Public Relations

Press Release Death – Why they don’t work, and how they should

Press releases are designed to get the attention of journalists, and recently, bloggers and search engines. They are supposed to be a means to an end – getting someone to write about your company or product.

These days, press releases and optimization seems to have become their own end. Press releases no longer boil down a company’s event or product to its bare essentials so a journalist has something to write about. Instead they are written as the best-case scenario of what the resulting article would read like: Praise for the product, praise for the company, and an “onward, Christian soldier” quote from the owner or CEO of the business.

Using a press release in this way, as a naked promotional tool, doesn’t elicit anyone to write about the story. Having submitted these for clients in the past, I know what a rarified thing it is to get calls from journalists to follow up on these stories.

Of course, I have done these to help with search marketing, not PR. The focus of an SEO release is quite different. Rather than getting a story to be widely written about, the SEO release is simply a way to get the links in the story posted on as many websites as possible, quickly. This too is only moderately effective, since bloggers still won’t care to provide a forum for press release spam. The best hope is for a spam blog, which auto-posts anything with the right keywords in it, to pick it up. Of course, sites like that have little in the way of PageRank, or readers, and only exist to get web searchers to find them and hopefully click on one of the paid search ads they host.

So press releases are noise that no one hears. Journalists toss them out, bloggers ignore them, and readers don’t care.

Why is this? Often because press releases are a sure-fire way of defending one’s work. They can be shown to a manager with report on the release’s pick-ups and reads. Both of these stats will be much lower than they should be, but compared to the last five that were sent out they look like average stats. If you’ve only ever gotten 12 pick-ups for a press release, people reading your reports won’t have any frame of reference to tell if this is a good number or a bad one.

Social Media and Press Releases

Traditionally, press releases did not have this degree of fluff to them. They are supposed to be concise, have contact information, and give journalists and bloggers a head’s up. If they are interested in the story, they should then contact you for more details. Also, if you know a journalist interested in said story, you then call them up and let them know it is coming.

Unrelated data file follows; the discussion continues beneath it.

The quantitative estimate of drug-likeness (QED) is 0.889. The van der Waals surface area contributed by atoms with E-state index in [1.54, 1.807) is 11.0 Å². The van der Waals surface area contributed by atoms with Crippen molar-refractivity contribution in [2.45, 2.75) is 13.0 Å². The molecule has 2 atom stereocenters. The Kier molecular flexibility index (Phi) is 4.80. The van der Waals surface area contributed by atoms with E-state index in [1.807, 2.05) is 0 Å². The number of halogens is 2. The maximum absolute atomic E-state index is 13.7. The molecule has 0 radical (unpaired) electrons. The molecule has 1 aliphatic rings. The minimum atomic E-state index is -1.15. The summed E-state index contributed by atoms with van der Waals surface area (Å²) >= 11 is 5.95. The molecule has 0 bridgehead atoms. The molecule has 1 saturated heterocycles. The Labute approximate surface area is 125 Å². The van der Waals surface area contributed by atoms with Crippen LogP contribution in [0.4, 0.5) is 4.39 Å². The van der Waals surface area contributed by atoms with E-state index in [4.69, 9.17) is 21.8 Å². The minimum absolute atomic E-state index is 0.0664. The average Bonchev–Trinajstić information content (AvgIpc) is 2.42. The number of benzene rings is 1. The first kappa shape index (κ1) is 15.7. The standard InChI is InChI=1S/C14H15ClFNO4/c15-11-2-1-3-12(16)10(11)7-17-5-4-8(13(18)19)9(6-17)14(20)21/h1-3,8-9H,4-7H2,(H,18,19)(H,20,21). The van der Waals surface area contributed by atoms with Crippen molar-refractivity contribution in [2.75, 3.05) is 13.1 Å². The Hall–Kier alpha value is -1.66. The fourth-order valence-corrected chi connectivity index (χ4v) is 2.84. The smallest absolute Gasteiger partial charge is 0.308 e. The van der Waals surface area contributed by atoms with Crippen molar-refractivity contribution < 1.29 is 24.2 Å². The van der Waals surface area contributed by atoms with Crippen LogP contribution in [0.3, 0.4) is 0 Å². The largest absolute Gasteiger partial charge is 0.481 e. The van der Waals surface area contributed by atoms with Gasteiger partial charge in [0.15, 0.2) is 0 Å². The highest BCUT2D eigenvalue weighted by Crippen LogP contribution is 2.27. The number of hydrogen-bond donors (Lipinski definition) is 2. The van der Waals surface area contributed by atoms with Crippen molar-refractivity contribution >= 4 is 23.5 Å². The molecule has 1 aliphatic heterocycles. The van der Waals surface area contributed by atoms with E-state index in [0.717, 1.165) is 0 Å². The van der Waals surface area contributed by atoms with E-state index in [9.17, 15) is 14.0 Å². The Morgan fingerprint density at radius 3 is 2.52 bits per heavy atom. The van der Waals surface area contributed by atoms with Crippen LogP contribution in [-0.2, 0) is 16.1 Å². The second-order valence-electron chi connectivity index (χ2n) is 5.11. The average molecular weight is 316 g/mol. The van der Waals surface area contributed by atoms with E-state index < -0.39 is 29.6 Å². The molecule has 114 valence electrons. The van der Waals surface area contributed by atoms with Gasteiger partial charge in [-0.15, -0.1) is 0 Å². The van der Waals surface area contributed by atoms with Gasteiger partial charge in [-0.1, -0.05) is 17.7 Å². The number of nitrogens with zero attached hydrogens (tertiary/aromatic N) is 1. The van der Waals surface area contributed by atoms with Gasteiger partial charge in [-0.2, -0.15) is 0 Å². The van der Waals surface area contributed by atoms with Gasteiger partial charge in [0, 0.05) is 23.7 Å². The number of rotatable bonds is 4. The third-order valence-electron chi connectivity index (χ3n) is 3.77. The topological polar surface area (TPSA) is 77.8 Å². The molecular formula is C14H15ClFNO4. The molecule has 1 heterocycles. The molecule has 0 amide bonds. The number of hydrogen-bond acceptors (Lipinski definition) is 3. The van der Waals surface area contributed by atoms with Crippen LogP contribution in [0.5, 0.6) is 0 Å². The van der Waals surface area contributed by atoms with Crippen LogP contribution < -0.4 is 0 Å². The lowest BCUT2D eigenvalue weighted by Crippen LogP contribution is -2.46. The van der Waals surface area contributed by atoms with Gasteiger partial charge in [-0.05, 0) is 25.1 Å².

This is where social media becomes such a useful tool to public relations, as it lets you keep in constant contact with the journalists you can pitch stories to. If you make friends with these journalists, and chat or help them out on stories when it isn’t necessarily time to promote a client, you’re greasing the rails for the time when you really need them. Journalists are always looking for a story, but a friend helps a friend when they can.

Press release companies are also offering their own solution for social media, namely releases with links, videos, pictures… things that catch the eye and make you feel like you’re doing something with this whole “social media thing,” when really you’re only adding creative elements that are currently en vogue. These types of releases are sold on their ability to “facilitate” conversations, which in fact rarely happens. The ability leave comments on a YouTube video does facilitate conversation – knowing people who are interested in what you are saying make them happen.

These kinds of releases are also usually several hundred dollars more than the standard release. This comes with no guarantee, of course, that there will be cross-talk from readers on the social media applications you list in it. It is a fire-and-forget tactic for social media, something that by definition requires your constant attention.

What you should you do instead

First, write a short release. Stick to the details. You want to give people enough of the story to whet their appetite, and get back in contact with you for the rest of the story. Don’t try to write the story for them – it just makes more work for them to cut out your spin and then write their own.

Second, if you have a lot of media you want to share, create a landing page or a microsite with the rest of your information. There you can easily provide your videos, forums, Twitter feed, etc. What’s more, you won’t have to pay extra for a social media optimized press release. This is also a far better option if you’re releasing for SEO attention, as you can optimize the page however you need to, and all of the linking will come into this page, and not the company you sent the release through.

Provide relevant information on your story – quotations, financial information and relevant stories, whether they are necessarily about you or not. Usually press releases contain only what the PR account executive wants the journalist to see. But a journalist doing their job is going to go out and research this information on their own anyway if they decide to cover your story. All you do is hamper their ability to do their job, which will not bode well with them.